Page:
The U.S. Map Redrawn as 50 States With Equal Population

Posted: March 8, 2017 in Uncategorized

Neil Freeman redrew the state borders to get a visual sense of what it would take for the electoral college votes to match the popular vote. That is to say, for each state to be weighted evenly.

“The largest state is 66 times as populous as the smallest,” Freeman explains on his site, “and has 18 times as many electoral votes.”

His map is based on 2010 Census data, which records a population of 308,745,538 for the United States. Divided up among 50 states, that’s a population of a little over six million people per state. The names of new states are mostly taken from geographical features.

The electoral college is a time-honored, logical system for picking the chief executive of the United States. However, the American body politic has also grown accustomed to paying close attention to the popular vote. This is only rarely a problem, since the electoral college and the popular vote have only disagreed three times in 200 years. However, it’s obvious that reforms are needed.

The fundamental problem of the electoral college is that the states of the United States are too disparate in size and influence. The largest state is 66 times as populous as the smallest and has 18 times as many electoral votes. This increases the chance for Electoral College results that don’t match the popular vote. To remedy this issue, the Electoral Reform Map redivides the fifty United States into 50 states of equal population. The 2010 Census records a population of 308,745,538 for the United States, which this map divides into 50 states, each with a population of about 6,175,000.

Advantages of this proposal
◦Preserves the historic structure and function of the Electoral College.
◦Ends the over-representation of small states and under-representation of large states in presidential voting and in the US Senate by eliminating small and large states.
◦Political boundaries more closely follow economic patterns, since many states are more centered on one or two metro areas.
◦Ends varying representation in the House. Currently, the population of House districts ranges from 528,000 to 924,000. After this reform, every House seat would represent districts of the same size. (Since the current size of the House isn’t divisible by 50, the numbers of seats should be increased to 450 or 500.)
◦States could be redistricted after each census – just like House seats are distributed now.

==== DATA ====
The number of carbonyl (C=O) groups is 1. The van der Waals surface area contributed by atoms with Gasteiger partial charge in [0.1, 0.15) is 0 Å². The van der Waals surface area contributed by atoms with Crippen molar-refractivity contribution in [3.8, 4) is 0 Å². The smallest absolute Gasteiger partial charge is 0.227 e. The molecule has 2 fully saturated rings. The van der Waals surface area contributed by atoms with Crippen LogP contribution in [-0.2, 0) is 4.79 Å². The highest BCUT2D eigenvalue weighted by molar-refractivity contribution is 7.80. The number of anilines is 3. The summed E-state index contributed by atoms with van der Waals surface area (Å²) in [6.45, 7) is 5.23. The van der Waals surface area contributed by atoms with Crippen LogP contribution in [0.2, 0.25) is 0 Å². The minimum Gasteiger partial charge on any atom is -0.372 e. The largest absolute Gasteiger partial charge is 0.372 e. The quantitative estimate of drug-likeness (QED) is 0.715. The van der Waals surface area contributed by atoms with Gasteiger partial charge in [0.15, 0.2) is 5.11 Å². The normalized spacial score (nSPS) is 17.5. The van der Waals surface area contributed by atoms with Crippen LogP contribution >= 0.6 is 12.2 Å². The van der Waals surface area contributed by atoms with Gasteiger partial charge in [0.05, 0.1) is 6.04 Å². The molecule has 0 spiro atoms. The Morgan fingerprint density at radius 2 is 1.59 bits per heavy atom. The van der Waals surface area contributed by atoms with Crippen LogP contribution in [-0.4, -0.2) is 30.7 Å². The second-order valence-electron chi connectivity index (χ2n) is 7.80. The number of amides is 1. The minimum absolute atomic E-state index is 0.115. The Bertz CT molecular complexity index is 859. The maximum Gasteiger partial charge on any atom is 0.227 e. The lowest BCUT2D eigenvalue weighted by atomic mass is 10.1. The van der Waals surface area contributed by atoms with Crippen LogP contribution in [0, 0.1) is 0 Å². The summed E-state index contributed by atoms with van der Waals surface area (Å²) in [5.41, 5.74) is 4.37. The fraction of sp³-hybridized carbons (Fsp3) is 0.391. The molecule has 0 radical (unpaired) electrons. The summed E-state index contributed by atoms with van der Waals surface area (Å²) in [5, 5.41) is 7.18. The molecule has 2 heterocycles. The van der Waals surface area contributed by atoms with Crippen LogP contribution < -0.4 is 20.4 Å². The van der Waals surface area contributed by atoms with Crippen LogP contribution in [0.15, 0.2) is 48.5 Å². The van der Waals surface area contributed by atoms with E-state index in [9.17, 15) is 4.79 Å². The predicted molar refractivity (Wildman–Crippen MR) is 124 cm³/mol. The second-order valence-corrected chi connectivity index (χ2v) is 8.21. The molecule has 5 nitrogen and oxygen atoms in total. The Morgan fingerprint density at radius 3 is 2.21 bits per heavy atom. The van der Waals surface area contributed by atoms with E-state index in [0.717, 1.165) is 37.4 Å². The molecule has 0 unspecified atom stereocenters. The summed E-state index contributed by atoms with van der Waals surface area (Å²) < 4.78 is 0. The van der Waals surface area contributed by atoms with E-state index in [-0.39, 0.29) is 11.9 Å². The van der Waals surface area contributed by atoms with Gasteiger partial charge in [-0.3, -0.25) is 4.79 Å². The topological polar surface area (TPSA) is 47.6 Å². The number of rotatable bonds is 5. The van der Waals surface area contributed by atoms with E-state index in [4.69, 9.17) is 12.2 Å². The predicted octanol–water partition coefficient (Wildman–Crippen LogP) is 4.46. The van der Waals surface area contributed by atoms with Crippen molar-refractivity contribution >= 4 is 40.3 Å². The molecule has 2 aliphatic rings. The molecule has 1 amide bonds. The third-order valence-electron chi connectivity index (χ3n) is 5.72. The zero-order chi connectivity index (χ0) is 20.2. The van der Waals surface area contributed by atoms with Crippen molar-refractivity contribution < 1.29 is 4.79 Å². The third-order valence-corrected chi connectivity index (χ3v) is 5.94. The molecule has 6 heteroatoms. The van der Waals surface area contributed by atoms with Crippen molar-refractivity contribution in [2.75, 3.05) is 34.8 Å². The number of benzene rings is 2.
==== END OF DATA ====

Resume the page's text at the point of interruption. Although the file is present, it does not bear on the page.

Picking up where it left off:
Disadvantages
◦Some county names are duplicated in new states.
◦Some local governments would experience a shift in state laws and procedures.

Methodology

The map began with an algorithm that grouped counties based on proximity, urban area, and commuting patterns. The algorithm was seeded with the fifty largest cities. After that, manual changes took into account compact shapes, equal populations, metro areas divided by state lines, and drainage basins. In certain areas, divisions are based on census tract lines.

The District of Columbia is included into the state of Washington, with the Mall, major monuments and Federal buildings set off as the seat of the federal government.

The capitals of the states are existing states capitals where possible, otherwise large or central cities have been chosen. The suggested names of the new states are taken mainly from geographical features:
◦mountain ranges or peaks, or caves – Adirondack, Allegheny, Blue Ridge, Chinati, Mammoth, Mesabi, Ozark, Pocono, Rainier, Shasta, Shenandoah and Shiprock
◦rivers – Atchafalaya, Menominee, Maumee, Nodaway, Sangamon, Scioto, Susquehanna, Trinity and Willimantic
◦historical or ecological regions – Big Thicket, Firelands and Tidewater
◦bays, capes, lakes and aquifers – Casco, Tampa Bay, Canaveral, Mendocino, Ogallala, Salt Lake and Throgs Neck
◦songs – Gary, Muskogee and Temecula
◦cities – Atlanta, Chicago, Columbia, Detroit, Houston, Los Angeles, Miami, New York, Newark, Philadelphia, Phoenix and Washington
◦plants – Tule and Yerba Buena
◦people – King and Orange

The words used for names for the name are drawn from many languages, including many American Indian languages. While some etymologies are unclear, the root languages for the state names include Abenaki (Casco), Algonquian (Nodaway, Pocono, Willimantic), Apache (Chinati), Calusa (Tampa), Choctaw (Atchafalaya), English, French (Detroit, Ozark, Rainier), Greek (Philadelphia), Iroquoian (Shenandoah), Lakota (Ogallala), Latin (Columbia), Luiseño (Temecula), Mayaimi (Miami), Mamaceqtaw (Menominee), Miami-Illinois (Chicago), Mohawk (Adirondack), Muscogee (Muskogee), Nahuatl (Tule), Odawa (Maumee), Ojibwe (Mesabi), Potawatomi (Sangamon), Susquehannock (Susquehanna) and Wyandot (Scioto).

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